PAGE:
Getting Stock Information into Excel

Written by Allen Wyatt (last updated July 19, 2022)
This tip applies to Excel 2007, 2010, 2013, 2016, 2019, and Excel in Microsoft 365


For years Jack has used the Yahoo! Finance API to import stock information into his worksheets. Now that service has gone away. Jack figures he can't be alone in needing to get stock information into his Excel worksheets, so he is wondering if there other services that folks with similar needs can suggest.

There are a few ways that the loss of the Yahoo! Finance data could be approached. If you need just current prices, one approach is to rely on Google Sheets where you can use the GoogleFinance function to get a number of financial statistics. Once they are in a Sheets worksheet, you can then copy and paste them into your Excel worksheet.

There are also other sites that provide data and include an API. You might need to write your own code to access the data through the API, but it is available. Here are two sites to check out:

If you poke around on the sites, you may find that some data is offered in Excel format, as well.

One subscriber suggested the following site as a possibility:

You may want to poke around in the comments on the page, as some seem to indicate some trouble in getting the financial information they desired.

ExcelTips is your source for cost-effective Microsoft Excel training. This tip (5223) applies to Microsoft Excel 2007, 2010, 2013, 2016, 2019, and Excel in Microsoft 365.

Author Bio

Allen Wyatt

With more than 50 non-fiction books and numerous magazine articles to his credit, Allen Wyatt is an internationally recognized author. He is president of Sharon Parq Associates, a computer and publishing services company. ...


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What is 8 + 1?

2024-02-26 07:45:39

Hans Hallebeek

I get very upset by the way others set up their workbooks.
To avoid these annoyances I have set my default excel settings in my personal macro book, in a sheet I set my default settings:
Formula visibility
Grid visibility
Application window size
These settings are executed when the personal macro book is opened and in the workbook before close event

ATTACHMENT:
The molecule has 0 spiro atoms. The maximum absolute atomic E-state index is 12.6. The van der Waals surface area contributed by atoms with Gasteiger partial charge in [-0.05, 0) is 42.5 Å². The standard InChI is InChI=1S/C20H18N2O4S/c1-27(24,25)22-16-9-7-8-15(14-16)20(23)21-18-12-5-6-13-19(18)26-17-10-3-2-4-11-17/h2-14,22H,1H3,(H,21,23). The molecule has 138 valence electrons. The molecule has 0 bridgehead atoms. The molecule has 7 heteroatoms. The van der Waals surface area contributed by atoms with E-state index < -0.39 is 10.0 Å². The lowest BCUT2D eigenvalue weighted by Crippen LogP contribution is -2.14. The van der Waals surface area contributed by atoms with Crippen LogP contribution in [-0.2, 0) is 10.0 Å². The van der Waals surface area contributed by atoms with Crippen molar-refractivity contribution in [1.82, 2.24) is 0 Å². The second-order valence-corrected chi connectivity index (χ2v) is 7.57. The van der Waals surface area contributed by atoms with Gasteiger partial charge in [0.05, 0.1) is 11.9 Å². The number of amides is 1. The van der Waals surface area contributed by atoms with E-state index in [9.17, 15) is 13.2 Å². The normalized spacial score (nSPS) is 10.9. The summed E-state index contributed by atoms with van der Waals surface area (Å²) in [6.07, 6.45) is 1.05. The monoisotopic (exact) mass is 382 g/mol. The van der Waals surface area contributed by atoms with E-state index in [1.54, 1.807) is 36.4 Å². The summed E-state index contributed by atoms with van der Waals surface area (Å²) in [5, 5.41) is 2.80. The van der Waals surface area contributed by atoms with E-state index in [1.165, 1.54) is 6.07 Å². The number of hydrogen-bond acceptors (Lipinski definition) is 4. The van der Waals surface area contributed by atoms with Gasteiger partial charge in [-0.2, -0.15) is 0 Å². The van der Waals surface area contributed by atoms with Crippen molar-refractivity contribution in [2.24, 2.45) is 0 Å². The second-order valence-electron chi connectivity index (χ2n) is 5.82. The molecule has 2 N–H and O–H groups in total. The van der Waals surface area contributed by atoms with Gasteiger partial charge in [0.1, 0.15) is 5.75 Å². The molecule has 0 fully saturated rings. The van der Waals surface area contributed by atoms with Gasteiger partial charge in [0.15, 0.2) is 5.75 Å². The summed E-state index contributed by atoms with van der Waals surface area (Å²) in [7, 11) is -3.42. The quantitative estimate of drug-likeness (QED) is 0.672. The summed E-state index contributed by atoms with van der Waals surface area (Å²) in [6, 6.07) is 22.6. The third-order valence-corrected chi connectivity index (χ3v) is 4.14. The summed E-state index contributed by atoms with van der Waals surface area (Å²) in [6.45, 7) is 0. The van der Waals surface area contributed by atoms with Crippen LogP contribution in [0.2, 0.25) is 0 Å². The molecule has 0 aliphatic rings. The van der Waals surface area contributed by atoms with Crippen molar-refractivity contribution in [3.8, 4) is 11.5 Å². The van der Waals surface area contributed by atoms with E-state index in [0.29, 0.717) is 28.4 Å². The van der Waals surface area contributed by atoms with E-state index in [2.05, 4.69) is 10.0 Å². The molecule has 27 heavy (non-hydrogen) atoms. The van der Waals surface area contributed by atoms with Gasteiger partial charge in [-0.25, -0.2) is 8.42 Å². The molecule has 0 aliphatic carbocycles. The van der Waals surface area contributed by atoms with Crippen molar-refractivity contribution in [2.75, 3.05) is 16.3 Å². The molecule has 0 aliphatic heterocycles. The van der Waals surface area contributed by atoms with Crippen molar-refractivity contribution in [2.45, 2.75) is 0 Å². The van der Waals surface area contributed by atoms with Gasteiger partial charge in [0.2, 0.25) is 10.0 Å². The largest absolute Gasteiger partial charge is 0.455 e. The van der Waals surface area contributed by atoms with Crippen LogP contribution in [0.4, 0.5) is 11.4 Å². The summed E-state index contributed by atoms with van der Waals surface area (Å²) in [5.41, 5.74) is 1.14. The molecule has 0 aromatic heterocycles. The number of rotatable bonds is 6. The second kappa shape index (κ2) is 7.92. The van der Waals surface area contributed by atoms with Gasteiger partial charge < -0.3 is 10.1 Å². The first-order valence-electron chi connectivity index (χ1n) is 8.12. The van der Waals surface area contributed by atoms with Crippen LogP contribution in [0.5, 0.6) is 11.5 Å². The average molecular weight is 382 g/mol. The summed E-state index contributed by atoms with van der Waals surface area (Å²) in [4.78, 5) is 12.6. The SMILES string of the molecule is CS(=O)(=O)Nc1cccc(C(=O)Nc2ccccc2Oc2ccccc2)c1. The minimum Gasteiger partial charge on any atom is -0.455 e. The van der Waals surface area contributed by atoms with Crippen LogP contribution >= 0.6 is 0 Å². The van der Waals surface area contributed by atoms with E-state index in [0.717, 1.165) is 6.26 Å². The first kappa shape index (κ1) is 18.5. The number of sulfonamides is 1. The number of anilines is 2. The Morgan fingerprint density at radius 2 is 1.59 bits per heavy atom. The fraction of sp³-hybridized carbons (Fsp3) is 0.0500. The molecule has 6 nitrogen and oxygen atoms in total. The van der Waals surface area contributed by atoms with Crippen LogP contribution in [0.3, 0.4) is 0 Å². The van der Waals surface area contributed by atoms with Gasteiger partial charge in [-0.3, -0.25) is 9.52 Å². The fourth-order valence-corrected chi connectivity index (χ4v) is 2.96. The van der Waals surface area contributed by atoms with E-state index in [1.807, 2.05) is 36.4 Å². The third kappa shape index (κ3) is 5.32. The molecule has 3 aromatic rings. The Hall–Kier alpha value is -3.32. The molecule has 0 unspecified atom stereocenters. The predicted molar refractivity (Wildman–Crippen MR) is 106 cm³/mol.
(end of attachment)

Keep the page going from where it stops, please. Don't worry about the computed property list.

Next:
When another workbook has other settings these will temporarily apply until it’s closed

2024-02-22 17:53:54


Further to my earlier comments, it is likely Windows that remembers sizes of various program windows, not specifically Excel.
The end result is the same though.

2024-02-19 15:57:42

J. Woolley

To specify the position and size of each workbook when it is opened, including a new workbook, put this code in the ThisWorkbook module of Personal.xlsb or an Excel add-in file (.xlam). If the workbook's window is Normal (not Maximum or Minimum), this code positions its top-left corner at (450,0) pixels and its bottom-right corner at (1650,1040) pixels; adjust those values as required.
This code runs automatically; it is not a macro requiring manual activation.

Private WithEvents App As Application 'locate before procedures

Private Sub Workbook_Open()
Set App = Application
End Sub

Private Sub App_NewWorkbook(ByVal Wb As Workbook)
App_WorkbookOpen Wb
End Sub

Private Sub App_WorkbookOpen(ByVal Wb As Workbook)
Const PtPerPx As Single = 72 / 96 'points/pixel
With Application
If .WindowState = xlNormal Then
.Left = PtPerPx * 450
.Top = PtPerPx * 0
.Width = PtPerPx * 1200
.Height = PtPerPx * 1040
End If
End With
End Sub

Private Sub App_WorkbookDeactivate(ByVal Wb As Workbook)
With Application
If .Workbooks.Count = 1 Then 'last workbook closed
.Visible = False
End If
End With
End Sub


2024-02-18 15:24:14


What I said in my earlier comment applies to the window position too.

2024-02-18 15:22:29


Excel seems to remember the size of its window when you last closed it. Any next session will automatically start with this size of the window, whether you just start a new session with the default blank workbook, use a template or open an existing file. This size can be probably modified by a Before_Close macro.

There is an exception to that if you use a shortcut somewhere (Desktop, in the file explorer, in the start menu, on the taskbar, etc), in which it is specified to run the program in a maximized window. In such case the program will always open with the window maximized.
Also, if the last session you closed was in maximized window, and the shortcut specifies normal window, it will still open in maximized window as this is the last remembered one and it becomes a new normal.

The shortcut can point to the Excel program itself, or to any Excel files or templates. It could also point to another shortcut, but I did not check setting of which takes precedence.

2024-02-17 11:21:54

Brian Lair

This is one of the very few things that aggravate me about Excel — its seemingly random sizing and placement of windows when creating or opening workbooks. Long ago, I created a macro similar to your CNWkBk2 and put a button for it on the Quick Access bar. I’ve just gotten into the habit of clicking that button every time.

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